Since an interval level of measurement has no true zero points, computing the ratios of temperatures does not make sense. For instance, there is no sense in which the ratio of 40 to 20 degrees Fahrenheit is the same as the ratio of 100 to 50 degrees; no noticeable physical property is preserved across the two ratios.

If the “zero” label were applied at the temperature that Fahrenheit happens to label as 10 degrees, the two ratios would instead be 30 to 10 and 90 to 40. For this simple reason, we cannot say that 80 degrees is “twice as hot” as 40 degrees. Such a claim would depend on an arbitrary decision about where to “start” the temperature scale, namely, what temperature to call zero (whereas the claim is intended to make a more fundamental assertion about the underlying physical reality).

Also, data at the interval level can be used in calculations. However, data at this level does lack one type of comparison. Even though 3 x 30 = 90, it is not correct to say that 90 degrees Celsius is three times as hot as 30 degrees Celsius.

**4. Ratio Level Of Measurement**

In the Ratio level of measurement ratio measurement, an absolute zero exists that is meaningful. This means that you can construct a meaningful fraction (or ratio) with a ratio variable. Weight is a ratio variable. In applied social research most “count” variables are the ratio, for example, the number of leads generated in the past six months. You can have zero clients and because it is meaningful to say that “…we had twice as many clients in the past six months as we did in the previous six months.”

A classic example of a Ratio level of measurement is the amount of money you have in your wallet right now (could be 45 cents, $15, etc.). Money is measured on a ratio scale, more than anything else because, in addition to having the properties of an interval scale, it has a true zero point: if you have zero money, this implies the absence of money. Since money has a true zero point, it makes sense to say that someone with 50 cents has twice as much money as someone with 25 cents.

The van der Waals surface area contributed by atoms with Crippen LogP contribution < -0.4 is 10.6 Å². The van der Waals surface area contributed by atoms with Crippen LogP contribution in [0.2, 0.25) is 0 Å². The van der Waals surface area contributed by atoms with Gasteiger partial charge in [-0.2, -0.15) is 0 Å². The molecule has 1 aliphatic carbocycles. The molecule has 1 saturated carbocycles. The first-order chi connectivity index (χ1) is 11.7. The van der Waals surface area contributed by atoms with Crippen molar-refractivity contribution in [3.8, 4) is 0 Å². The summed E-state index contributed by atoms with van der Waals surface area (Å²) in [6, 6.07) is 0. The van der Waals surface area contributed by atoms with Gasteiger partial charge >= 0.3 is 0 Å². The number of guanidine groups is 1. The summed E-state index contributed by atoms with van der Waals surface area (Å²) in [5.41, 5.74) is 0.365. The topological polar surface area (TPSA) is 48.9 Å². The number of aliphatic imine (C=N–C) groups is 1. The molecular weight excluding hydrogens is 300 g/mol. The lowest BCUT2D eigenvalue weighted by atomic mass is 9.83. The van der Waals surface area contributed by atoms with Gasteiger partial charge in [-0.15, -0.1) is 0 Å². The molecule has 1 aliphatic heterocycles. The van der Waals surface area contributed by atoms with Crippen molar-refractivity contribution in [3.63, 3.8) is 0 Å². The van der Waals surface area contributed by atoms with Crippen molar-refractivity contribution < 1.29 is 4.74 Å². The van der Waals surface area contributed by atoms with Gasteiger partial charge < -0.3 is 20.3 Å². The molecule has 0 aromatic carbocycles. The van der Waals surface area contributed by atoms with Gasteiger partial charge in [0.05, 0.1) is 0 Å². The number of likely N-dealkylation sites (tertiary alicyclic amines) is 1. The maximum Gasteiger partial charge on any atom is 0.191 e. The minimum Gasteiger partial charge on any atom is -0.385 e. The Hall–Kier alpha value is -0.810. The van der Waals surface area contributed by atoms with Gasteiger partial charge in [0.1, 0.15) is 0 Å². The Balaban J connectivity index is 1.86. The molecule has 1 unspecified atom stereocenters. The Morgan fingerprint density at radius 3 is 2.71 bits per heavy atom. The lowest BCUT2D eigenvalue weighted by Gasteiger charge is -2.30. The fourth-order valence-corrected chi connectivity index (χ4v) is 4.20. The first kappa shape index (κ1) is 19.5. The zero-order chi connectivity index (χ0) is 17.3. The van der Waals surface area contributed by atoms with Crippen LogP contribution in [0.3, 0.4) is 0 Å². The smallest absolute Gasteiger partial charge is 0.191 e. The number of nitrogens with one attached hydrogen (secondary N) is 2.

There is a hierarchy implied in the level of measurement idea. At lower levels of measurement, assumptions tend to be less restrictive and data analyses tend to be less sensitive. At each level up the hierarchy, the current level includes all of the qualities of the one below it and adds something new. In general, it is desirable to have a higher level of measurement (e.g., interval or ratio) rather than a lower one (nominal or ordinal).

Ratio scales provide a plethora of possibilities when it comes to statistical analysis. These variables can be meaningfully added, subtracted, multiplied, divided (ratios) countless times. The central tendency can be measured by mode, median, or mean; measures of dispersion, such as standard deviation and coefficient of variation can also be calculated from ratio scales.

**Looking Beyond The Levels Of Measurement**

Does the levels of measurement interest you? Lookup for reference matters on the levels of measurement, to know more latest researches on the classifications and frameworks. Also, read about the different approaches followed psychologists for measurement in statistical analysis. Data Science, which has a lot common with statistical measurement and predictability has also gained immense importance in the recent past.